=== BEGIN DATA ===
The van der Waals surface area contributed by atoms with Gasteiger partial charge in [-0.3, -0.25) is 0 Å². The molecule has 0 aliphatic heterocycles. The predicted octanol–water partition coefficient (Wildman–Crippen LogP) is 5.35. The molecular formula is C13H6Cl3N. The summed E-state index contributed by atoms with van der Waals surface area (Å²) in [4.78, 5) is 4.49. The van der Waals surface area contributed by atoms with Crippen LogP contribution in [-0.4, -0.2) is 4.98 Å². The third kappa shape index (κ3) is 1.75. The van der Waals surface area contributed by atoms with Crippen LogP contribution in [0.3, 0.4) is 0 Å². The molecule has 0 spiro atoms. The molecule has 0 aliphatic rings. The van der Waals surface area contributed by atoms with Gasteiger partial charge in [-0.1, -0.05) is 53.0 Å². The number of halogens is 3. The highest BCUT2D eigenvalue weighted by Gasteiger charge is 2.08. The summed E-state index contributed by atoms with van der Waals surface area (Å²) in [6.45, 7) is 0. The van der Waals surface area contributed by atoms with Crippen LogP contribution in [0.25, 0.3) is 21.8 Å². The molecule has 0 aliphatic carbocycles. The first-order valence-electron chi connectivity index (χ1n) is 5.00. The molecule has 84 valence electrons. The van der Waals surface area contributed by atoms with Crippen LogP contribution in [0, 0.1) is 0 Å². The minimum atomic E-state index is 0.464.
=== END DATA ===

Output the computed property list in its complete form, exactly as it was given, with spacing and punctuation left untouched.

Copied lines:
The van der Waals surface area contributed by atoms with Gasteiger partial charge in [-0.3, -0.25) is 0 Å². The molecule has 0 aliphatic heterocycles. The predicted octanol–water partition coefficient (Wildman–Crippen LogP) is 5.35. The molecular formula is C13H6Cl3N. The summed E-state index contributed by atoms with van der Waals surface area (Å²) in [4.78, 5) is 4.49. The van der Waals surface area contributed by atoms with Crippen LogP contribution in [-0.4, -0.2) is 4.98 Å². The third kappa shape index (κ3) is 1.75. The van der Waals surface area contributed by atoms with Crippen LogP contribution in [0.3, 0.4) is 0 Å². The molecule has 0 spiro atoms. The molecule has 0 aliphatic rings. The van der Waals surface area contributed by atoms with Gasteiger partial charge in [-0.1, -0.05) is 53.0 Å². The number of halogens is 3. The highest BCUT2D eigenvalue weighted by Gasteiger charge is 2.08. The summed E-state index contributed by atoms with van der Waals surface area (Å²) in [6.45, 7) is 0. The van der Waals surface area contributed by atoms with Crippen LogP contribution in [0.25, 0.3) is 21.8 Å². The molecule has 0 aliphatic carbocycles. The first-order valence-electron chi connectivity index (χ1n) is 5.00. The molecule has 84 valence electrons. The van der Waals surface area contributed by atoms with Crippen LogP contribution in [0, 0.1) is 0 Å². The minimum atomic E-state index is 0.464.